Early Monday morning, a group of nine Greenpeace members broke into a nuclear power station at Nogent-sur-Seine, 60 miles from Paris. Electricite de France (EDF), the utility that owns a large portion of France's nuclear plants, detected them immediately and they were arrested, but not before they climbed atop one of the reactor domes and unfurled a banner reading "Safe Nuclear Power Doesn't Exist."
In a simultaneous action, two protesters infiltrated another plant at Cruas, in the southeast. They were detected only after 14 hours- much of which they spent hiding under sacks of rubble.
EDF has made public assurances that the safety of the plants was never in jeopardy, and that, at least at Nogent-sur-Seine, they knew what was going on the whole time. But, Greenpeace says, that's beside the point:
EDF, the operator of these plants, happily announced that Greenpeace’s visit to Nogent-sur-Seine “had no impact on the safety of the plant, or the safety of employees at the site.” Of course not: Greenpeace aren’t terrorists. Would EDF be so positive if terrorists had come calling today? With the nuclear industry able to see the good in everything, we can say: yes, probably. Everything’s going to be just fine, folks.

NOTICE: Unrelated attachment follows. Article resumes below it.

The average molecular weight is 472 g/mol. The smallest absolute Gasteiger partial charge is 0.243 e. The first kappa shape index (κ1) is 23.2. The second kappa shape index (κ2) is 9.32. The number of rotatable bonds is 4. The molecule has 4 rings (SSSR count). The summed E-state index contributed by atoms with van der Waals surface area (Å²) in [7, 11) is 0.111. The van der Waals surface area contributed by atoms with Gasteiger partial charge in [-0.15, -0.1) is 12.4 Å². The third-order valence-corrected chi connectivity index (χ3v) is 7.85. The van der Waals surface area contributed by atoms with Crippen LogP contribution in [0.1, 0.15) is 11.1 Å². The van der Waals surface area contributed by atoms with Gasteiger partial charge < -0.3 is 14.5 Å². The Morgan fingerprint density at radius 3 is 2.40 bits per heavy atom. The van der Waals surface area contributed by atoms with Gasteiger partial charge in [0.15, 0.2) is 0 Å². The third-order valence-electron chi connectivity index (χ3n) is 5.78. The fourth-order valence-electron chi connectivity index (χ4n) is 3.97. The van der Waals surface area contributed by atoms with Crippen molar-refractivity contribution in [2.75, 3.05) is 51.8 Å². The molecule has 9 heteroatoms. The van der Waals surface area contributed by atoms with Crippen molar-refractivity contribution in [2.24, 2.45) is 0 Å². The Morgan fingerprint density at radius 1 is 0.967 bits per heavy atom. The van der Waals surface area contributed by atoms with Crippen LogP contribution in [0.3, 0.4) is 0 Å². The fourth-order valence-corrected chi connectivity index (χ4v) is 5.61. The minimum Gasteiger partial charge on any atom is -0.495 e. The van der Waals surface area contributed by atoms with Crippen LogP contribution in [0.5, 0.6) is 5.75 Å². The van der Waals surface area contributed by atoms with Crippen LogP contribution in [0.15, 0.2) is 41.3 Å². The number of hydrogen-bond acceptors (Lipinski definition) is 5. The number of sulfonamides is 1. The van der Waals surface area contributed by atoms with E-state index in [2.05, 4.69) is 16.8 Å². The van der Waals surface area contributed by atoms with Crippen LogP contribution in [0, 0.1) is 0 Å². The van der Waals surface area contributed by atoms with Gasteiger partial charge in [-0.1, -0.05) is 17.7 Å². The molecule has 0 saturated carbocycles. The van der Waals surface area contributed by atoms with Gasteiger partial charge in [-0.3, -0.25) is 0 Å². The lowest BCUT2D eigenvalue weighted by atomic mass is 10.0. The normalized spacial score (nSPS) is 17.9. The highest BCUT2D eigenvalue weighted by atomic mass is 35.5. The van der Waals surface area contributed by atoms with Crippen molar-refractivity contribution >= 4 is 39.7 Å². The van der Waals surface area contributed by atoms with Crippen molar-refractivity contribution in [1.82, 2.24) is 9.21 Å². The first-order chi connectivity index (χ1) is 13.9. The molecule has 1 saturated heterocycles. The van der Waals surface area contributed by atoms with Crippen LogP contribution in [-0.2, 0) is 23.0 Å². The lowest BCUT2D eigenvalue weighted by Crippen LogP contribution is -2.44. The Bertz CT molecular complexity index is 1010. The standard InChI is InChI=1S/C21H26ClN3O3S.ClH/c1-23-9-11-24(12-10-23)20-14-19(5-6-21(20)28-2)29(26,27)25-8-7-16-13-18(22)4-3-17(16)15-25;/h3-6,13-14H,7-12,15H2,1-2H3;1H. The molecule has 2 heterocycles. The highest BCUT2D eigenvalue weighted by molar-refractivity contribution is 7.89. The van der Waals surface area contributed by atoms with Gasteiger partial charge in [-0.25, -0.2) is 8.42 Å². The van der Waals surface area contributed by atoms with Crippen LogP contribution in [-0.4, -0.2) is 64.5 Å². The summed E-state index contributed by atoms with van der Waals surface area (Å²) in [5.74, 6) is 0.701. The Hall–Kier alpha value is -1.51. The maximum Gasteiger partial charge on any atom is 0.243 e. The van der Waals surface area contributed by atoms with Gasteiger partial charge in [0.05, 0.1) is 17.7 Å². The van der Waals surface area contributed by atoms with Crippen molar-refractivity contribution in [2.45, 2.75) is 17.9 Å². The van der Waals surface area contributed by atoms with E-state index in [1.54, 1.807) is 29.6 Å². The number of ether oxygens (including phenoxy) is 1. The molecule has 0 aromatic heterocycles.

Recently, the debate of nuclear power in France has heated up. 75% of the country's power comes from its 58 nuclear power plants, and President Sarkozy says he has no intention of following Germany's example of giving it up.
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